The movement in conservative evangelical religion to recapture authoritarian modes of leadership has resulted in significant wins and losses for the SBC. In small local churches all around the south, newly indoctrinated young pastors have succeeded in carrying out a time-honored Baptist tradition of multiplying by dividing. As they assert their authority by challenging the long-established local traditions, churches have split, resulting in new contributing Baptist congregations built on the most sacred of foundations – the family feud.
Having worked hard to create this authoritarian world through education and belligerence, Southern Baptist leaders like Paige Patterson and Al Mohler find themselves running scared when presidential candidate Trump comes along and ups the ante, appealing to the worst instincts of fear-mongering and desperation to see the world in black and white.
This phenomenon should remind us to be attentive to the world we are making through our words and actions. When we choose inclusiveness and kindness in place of fear and hate, we make our little piece of the world a better place.
The world calls out to us to achieve success through power. But as Christians, we should remember that Jesus said “whoever wishes to become great among you must be your servant, and whoever wished to be first among you must be slave of all. For the Son of Man did not come to be served but to serve…” (Mark 10:43-44).

Love in Christ,
Greg W. Burriss, Pastor
Rocky River Baptist Church
Siler City, NC

Mental Illness

The gospels are full of stories of Jesus and his power to heal. You remember the dramatic story of the demon-possessed man in Mark in the country of the Gerasenes (Mark 5:1-20). I will never forget the description of this man before Jesus came, “no one could bind him, not even with chains, for he had often been bound with shackles and he had pulled the chains apart…” And I will never forget the powerful climax as Jesus cast out the demons and now the man was “sitting and clothed and in his right mind.”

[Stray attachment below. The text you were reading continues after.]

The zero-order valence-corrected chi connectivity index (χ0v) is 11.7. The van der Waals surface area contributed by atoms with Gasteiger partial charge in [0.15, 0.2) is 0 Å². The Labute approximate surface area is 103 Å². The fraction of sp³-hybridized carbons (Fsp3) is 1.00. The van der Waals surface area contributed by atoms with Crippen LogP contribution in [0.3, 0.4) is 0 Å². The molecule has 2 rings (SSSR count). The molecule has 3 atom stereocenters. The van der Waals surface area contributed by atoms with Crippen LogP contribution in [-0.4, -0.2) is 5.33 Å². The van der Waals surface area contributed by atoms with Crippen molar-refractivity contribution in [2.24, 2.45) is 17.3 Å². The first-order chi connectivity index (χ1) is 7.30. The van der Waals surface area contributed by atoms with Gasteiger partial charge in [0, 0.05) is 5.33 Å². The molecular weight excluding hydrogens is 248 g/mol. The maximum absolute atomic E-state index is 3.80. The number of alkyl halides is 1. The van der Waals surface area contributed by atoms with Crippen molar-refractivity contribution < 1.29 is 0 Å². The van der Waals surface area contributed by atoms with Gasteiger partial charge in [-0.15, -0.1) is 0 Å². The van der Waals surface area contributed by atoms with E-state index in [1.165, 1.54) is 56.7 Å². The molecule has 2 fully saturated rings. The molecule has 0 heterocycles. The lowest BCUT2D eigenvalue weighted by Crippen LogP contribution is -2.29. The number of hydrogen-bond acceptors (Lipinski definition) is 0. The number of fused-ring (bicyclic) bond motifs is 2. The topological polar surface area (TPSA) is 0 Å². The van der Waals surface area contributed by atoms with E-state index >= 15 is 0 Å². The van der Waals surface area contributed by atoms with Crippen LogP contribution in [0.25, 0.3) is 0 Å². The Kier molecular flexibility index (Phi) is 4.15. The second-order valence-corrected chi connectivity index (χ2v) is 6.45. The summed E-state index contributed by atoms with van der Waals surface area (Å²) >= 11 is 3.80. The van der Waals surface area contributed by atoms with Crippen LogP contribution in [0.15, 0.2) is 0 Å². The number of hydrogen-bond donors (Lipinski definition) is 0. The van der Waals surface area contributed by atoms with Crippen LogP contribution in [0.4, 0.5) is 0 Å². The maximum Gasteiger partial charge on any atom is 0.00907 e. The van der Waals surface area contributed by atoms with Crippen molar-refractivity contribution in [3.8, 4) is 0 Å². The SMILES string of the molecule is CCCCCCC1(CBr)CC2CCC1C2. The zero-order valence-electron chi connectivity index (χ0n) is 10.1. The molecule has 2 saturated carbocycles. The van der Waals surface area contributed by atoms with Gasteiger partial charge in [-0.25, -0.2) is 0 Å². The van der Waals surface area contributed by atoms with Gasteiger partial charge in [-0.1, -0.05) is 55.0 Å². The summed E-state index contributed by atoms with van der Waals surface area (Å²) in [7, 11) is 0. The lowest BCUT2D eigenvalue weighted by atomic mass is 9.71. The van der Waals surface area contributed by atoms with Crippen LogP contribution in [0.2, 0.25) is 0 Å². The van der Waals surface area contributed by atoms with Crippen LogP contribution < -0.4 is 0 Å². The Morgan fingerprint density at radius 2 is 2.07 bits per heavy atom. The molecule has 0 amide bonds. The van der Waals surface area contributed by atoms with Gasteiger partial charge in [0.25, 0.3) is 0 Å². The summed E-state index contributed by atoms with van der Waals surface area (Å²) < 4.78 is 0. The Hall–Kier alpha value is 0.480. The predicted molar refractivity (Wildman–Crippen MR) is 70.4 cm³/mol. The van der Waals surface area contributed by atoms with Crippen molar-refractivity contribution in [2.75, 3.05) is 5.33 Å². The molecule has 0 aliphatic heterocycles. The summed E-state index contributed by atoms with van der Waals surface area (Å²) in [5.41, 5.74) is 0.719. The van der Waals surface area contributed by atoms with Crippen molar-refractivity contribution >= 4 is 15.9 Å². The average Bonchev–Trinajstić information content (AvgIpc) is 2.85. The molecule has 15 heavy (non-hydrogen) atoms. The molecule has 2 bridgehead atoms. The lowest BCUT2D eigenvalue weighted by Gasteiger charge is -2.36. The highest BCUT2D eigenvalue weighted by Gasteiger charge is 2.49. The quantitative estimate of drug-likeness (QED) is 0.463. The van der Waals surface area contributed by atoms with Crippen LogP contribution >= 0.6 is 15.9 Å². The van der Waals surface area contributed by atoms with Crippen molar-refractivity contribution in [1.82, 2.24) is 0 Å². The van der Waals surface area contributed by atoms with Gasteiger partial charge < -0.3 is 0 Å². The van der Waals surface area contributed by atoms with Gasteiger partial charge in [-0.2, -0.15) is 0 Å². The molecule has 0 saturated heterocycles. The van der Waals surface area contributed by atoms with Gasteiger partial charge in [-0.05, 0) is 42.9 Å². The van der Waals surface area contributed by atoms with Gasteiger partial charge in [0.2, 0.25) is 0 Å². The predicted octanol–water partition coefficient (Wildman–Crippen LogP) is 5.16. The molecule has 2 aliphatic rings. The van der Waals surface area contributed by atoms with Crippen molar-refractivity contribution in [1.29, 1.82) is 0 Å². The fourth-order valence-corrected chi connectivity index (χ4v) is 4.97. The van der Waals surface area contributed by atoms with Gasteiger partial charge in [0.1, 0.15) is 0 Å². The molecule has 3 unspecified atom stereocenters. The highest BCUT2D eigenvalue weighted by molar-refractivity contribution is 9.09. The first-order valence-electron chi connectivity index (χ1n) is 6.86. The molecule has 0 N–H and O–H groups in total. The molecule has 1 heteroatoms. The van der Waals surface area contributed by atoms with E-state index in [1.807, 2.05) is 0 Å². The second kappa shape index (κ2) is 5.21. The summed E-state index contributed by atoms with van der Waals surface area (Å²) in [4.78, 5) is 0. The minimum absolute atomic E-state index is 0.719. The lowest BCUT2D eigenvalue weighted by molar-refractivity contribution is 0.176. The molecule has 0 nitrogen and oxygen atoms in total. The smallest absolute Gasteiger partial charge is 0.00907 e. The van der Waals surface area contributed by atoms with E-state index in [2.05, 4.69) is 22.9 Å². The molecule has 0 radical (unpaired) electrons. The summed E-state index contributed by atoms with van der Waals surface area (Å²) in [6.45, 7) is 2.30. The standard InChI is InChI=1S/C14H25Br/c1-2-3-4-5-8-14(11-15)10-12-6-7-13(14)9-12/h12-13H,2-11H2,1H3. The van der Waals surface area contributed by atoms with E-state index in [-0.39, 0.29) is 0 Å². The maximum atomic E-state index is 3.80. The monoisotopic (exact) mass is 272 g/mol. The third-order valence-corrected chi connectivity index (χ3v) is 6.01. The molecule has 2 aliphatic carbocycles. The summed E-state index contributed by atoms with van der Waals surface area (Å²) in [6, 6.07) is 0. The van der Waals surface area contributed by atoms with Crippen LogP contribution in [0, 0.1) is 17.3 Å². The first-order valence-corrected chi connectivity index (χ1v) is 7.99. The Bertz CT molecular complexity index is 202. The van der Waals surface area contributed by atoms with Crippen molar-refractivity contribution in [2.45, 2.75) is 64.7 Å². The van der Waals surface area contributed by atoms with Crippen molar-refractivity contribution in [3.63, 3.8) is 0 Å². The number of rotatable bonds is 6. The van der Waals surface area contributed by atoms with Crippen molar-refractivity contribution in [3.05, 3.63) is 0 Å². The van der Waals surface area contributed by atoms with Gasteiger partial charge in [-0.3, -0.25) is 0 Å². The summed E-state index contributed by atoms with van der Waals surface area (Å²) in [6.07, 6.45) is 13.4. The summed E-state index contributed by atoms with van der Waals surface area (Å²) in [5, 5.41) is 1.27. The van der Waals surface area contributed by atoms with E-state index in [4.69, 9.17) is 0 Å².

“In his right mind.” Many people are not in their right mind. Mental illness seems to be an epidemic among us. At the same time, resources to help with such illness seem to be disappearing. In the church, we struggle to understand why Jesus doesn’t just show up and heal.
Jesus does not just show up and heal. The purpose of Jesus’ ministry of healing when He was on the earth was not to promise to heal every disease instantly. We do not doubt that Jesus can and does give miracles of healing. But these are always special circumstances. Healing does not usually come in a miraculous way or instantaneously. Even the great apostle Paul prayed for deliverance and received instead the promise of God’s grace to endure his affliction (2 Corinthians 12:1-10).
As Christians we are especially prone to think that when we, or someone we love, has a mental or emotional illness that praying should be all we have to do. But mental illness is no different than physical illness. While we pray for God’s healing and help, we should also do what we do when we are physically sick, provide care and support, encourage them to seek a competent doctor and to follow the treatment plan.
When a brother or sister in the church has cancer, we show up with casseroles or mow their lawn or just sit and visit and provide a listening ear. When someone is dealing with mental illness, we have often abandoned them because of our fear or uncertainty. We need to show the love of Christ to them in just the same way.
Showing the love of Christ also means that we recognize that mental illness is usually a chronic disease. Even cancer is sometimes only a temporary physical condition. Mental illness might be managed by lifestyle changes and medicine, but it does not go away. Relapses and new symptoms will come. Be ready for that and don’t quit when those relapses come.
Remember that help needs to be offered in ways that are really helpful. Sometimes families and individuals dealing with mental illness need to say no to you. They cannot always cope with social interactions that would seem benign to healthier people.
Jesus has given us the task to be His hands of healing. Most of the healing that Jesus does comes from giving His Spirit through His church, His people. As we bless others with our presence and our help, we are Jesus’ ministry of healing. Jesus does show up and heal…through us.

Love in Christ,
Greg W. Burriss, Pastor
Rocky River Baptist Church
Siler City, NC